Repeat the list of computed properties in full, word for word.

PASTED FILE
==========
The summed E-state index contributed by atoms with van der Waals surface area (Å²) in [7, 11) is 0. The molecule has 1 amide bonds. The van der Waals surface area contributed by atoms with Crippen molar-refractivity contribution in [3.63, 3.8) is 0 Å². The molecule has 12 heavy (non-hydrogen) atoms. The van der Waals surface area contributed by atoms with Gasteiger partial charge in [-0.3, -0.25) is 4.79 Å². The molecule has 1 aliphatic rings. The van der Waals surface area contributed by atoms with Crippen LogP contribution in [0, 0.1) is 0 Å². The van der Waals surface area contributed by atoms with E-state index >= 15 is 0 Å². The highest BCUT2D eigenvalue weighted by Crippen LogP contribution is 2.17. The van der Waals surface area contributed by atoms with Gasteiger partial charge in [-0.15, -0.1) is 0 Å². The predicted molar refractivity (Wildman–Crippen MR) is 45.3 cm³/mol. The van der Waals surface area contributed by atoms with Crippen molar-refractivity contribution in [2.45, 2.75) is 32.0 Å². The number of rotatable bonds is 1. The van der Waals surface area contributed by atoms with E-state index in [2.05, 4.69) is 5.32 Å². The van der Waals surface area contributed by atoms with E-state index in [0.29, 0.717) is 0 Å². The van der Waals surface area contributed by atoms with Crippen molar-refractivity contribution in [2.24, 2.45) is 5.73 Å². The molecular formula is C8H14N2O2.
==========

The summed E-state index contributed by atoms with van der Waals surface area (Å²) in [7, 11) is 0. The molecule has 1 amide bonds. The van der Waals surface area contributed by atoms with Crippen molar-refractivity contribution in [3.63, 3.8) is 0 Å². The molecule has 12 heavy (non-hydrogen) atoms. The van der Waals surface area contributed by atoms with Gasteiger partial charge in [-0.3, -0.25) is 4.79 Å². The molecule has 1 aliphatic rings. The van der Waals surface area contributed by atoms with Crippen LogP contribution in [0, 0.1) is 0 Å². The van der Waals surface area contributed by atoms with E-state index >= 15 is 0 Å². The highest BCUT2D eigenvalue weighted by Crippen LogP contribution is 2.17. The van der Waals surface area contributed by atoms with Gasteiger partial charge in [-0.15, -0.1) is 0 Å². The predicted molar refractivity (Wildman–Crippen MR) is 45.3 cm³/mol. The van der Waals surface area contributed by atoms with Crippen molar-refractivity contribution in [2.45, 2.75) is 32.0 Å². The number of rotatable bonds is 1. The van der Waals surface area contributed by atoms with E-state index in [2.05, 4.69) is 5.32 Å². The van der Waals surface area contributed by atoms with E-state index in [0.29, 0.717) is 0 Å². The van der Waals surface area contributed by atoms with Crippen molar-refractivity contribution in [2.24, 2.45) is 5.73 Å². The molecular formula is C8H14N2O2.